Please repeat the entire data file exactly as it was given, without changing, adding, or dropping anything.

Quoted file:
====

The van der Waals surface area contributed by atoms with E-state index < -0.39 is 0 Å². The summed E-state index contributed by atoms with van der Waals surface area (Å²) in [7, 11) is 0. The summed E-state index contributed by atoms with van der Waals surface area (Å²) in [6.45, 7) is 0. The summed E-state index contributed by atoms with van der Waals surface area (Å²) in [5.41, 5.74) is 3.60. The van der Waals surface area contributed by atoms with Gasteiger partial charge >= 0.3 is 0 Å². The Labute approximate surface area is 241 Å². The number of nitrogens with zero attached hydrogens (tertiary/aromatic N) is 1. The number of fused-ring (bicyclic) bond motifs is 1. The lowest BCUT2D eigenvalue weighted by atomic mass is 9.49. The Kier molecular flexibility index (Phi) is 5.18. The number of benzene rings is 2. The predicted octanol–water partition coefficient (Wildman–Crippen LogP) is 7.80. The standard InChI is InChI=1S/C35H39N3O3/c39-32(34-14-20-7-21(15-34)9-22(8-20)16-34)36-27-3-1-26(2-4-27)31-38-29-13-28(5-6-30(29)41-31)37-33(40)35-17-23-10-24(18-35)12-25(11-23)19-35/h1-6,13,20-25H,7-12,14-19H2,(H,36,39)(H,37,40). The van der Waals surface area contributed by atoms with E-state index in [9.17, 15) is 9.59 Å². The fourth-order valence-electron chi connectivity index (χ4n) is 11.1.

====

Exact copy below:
The van der Waals surface area contributed by atoms with E-state index < -0.39 is 0 Å². The summed E-state index contributed by atoms with van der Waals surface area (Å²) in [7, 11) is 0. The summed E-state index contributed by atoms with van der Waals surface area (Å²) in [6.45, 7) is 0. The summed E-state index contributed by atoms with van der Waals surface area (Å²) in [5.41, 5.74) is 3.60. The van der Waals surface area contributed by atoms with Gasteiger partial charge >= 0.3 is 0 Å². The Labute approximate surface area is 241 Å². The number of nitrogens with zero attached hydrogens (tertiary/aromatic N) is 1. The number of fused-ring (bicyclic) bond motifs is 1. The lowest BCUT2D eigenvalue weighted by atomic mass is 9.49. The Kier molecular flexibility index (Phi) is 5.18. The number of benzene rings is 2. The predicted octanol–water partition coefficient (Wildman–Crippen LogP) is 7.80. The standard InChI is InChI=1S/C35H39N3O3/c39-32(34-14-20-7-21(15-34)9-22(8-20)16-34)36-27-3-1-26(2-4-27)31-38-29-13-28(5-6-30(29)41-31)37-33(40)35-17-23-10-24(18-35)12-25(11-23)19-35/h1-6,13,20-25H,7-12,14-19H2,(H,36,39)(H,37,40). The van der Waals surface area contributed by atoms with E-state index in [9.17, 15) is 9.59 Å². The fourth-order valence-electron chi connectivity index (χ4n) is 11.1.